Sick security - No protection for patients and staff at St Ann's Bay Hospital
It appears that the administrators at the St Ann's Bay Hospital have not learnt any lessons from the attacks on patients and staff at other health facilities across the island.
The St Ann's Bay facility now operates with minimum security, allowing persons to enter the compound, the accident and emergency (A&E) unit, and the outpatients area at will.
Despite travelling with a drawstring bag, no one thought it prudent to search a member of our news team who wandered around the facility for almost 24 hours.
On day one of our visit, a security guard asked the reporter if he was in possession of a weapon. With a response of "No", the reporter was allowed to continue even as the female security guard declared, "You look like the weapon type".
A sign indicating that persons would be subjected to metal detector scans was only that, a sign, as no such equipment was observed. When a security guard at the door was asked about the location of the metal detector, he responded with a hearty laugh.
That night, our news team entered the hospital through A&E. At the entrance, a security guard questioned if he could be of assistance, but on being told that the reporter was there to see a doctor, entry was allowed.
Our news team was also able to enter the rooms where patients were examined, as well as the orthopaedic room, which was left open, with patients' files lying about.
Nicole Dawkins, senior medical officer at the institution, explained the seeming lax in security.
"The security company was recently changed, and they are, unfortunately, younger security officers. We had a meeting with the security ... because there is laxity," she told The Sunday Gleaner.
"Unfortunately, most of the security that are here now are not trained yet, but that's a phased programmed. They don't have the numbers to maintain a pool, so sometimes they send persons who are working here for the first time, and this is a specialist area. There is a serious concern where security is concerned," added Dawkins.
A short while later, there was evidence that staff and patients at the hospital could be in danger as a young man, with a tam pulled down to his forehead and a handkerchief covering the lower half of his face, roamed the A&E, with only his eyes visible. No one checked his reason for being in the area as he scanned faces intently, obviously looking for someone.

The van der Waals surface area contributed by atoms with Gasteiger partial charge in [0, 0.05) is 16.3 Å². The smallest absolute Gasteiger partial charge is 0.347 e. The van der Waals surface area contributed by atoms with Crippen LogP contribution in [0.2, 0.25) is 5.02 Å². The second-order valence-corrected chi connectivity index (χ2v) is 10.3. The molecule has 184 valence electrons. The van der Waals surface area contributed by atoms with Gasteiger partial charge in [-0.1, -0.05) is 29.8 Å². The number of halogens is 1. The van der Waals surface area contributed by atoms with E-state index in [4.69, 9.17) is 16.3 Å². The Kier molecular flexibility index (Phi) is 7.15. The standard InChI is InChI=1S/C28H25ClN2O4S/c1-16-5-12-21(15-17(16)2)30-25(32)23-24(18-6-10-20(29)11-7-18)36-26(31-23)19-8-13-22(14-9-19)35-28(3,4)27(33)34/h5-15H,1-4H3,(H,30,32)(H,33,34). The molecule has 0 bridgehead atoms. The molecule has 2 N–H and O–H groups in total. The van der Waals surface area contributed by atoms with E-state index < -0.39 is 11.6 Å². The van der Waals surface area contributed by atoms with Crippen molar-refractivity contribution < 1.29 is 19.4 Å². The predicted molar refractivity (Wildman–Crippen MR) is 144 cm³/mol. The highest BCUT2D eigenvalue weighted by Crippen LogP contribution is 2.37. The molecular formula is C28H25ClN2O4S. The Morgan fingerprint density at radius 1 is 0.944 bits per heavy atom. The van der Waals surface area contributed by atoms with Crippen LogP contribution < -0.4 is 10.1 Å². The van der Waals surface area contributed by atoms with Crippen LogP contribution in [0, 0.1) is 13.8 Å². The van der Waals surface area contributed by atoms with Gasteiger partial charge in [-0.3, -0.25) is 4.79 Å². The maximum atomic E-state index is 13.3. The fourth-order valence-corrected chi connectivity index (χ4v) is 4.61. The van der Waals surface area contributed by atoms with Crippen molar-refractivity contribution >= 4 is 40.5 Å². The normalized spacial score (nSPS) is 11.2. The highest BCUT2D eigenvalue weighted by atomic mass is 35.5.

"The latest trend is to have people who are not security trained to do security work here, and it is going to backfire," said a porter as he lamented the poor security arrangements.
"They had a standoff down here (recently) and it showed," he said, referring to an incident where a man, who was said to be of unsound mind and HIV-positive, behaved boisterously in a bid to be attended to.
It was reported that the man punched out the glass in the door at the A&E unit, causing chaos, as he was wounded, causing blood to contaminate the area while hospital personnel struggled to restrain him.
"You a go find out say you going to have more and more chaos," warned the porter.
The Sunday Gleaner was also told of a recent incident where a customer service representative, in the outpatients department. was beaten with an umbrella by a patient who did not like the service she was getting. That customer service representative reportedly suffered a broken finger.
There were also reports of an incident where a man threatened to "shoot up" the hospital if his baby died.
A nurse related stories of treating patients, on two separate occasions, who declared that they were carrying guns.
"A patient came in and I was about to do a blood test when he told me that he was a licensed firearm holder and that he had his gun on him. I asked him if he had declared it to the security, and he said yes. I asked him what was his state of mind right now, given that he had to wait a while, because if he was upset, I was not staying in the room with him.
"On another occasion, another man came in and he said to me, 'Nurse, I don't want you to be scared, but I have a gun on me'. I asked him if he had declared it to the security, and he said no. He wanted his brother to come and collect it," the nurse told The Sunday Gleaner.
Responding to the security concerns, Leon Gordon, chairman of the North East Regional Health Authority, argued that going to a hospital was different from going to a maximum security place because persons should have relatively easy access to hospitals.
"Most persons who go there go because they are ill and they want treatment," said Gordon.
"St Ann's Bay location is a very tranquil area where we do not have gunmen rampaging, and that sort of thing.
"There can never be a 100 per cent security guarantee at any place, and so yes, we have a concern about security.
"If there are security lapses, which can happen, once they are brought to our attention and once we have investigated them for ourselves, then we take corrective actions.
"We don't have a history of St Ann's Bay where every day, patients slapping up customer service reps, or slapping nurse, or slapping doctors," added Gordon.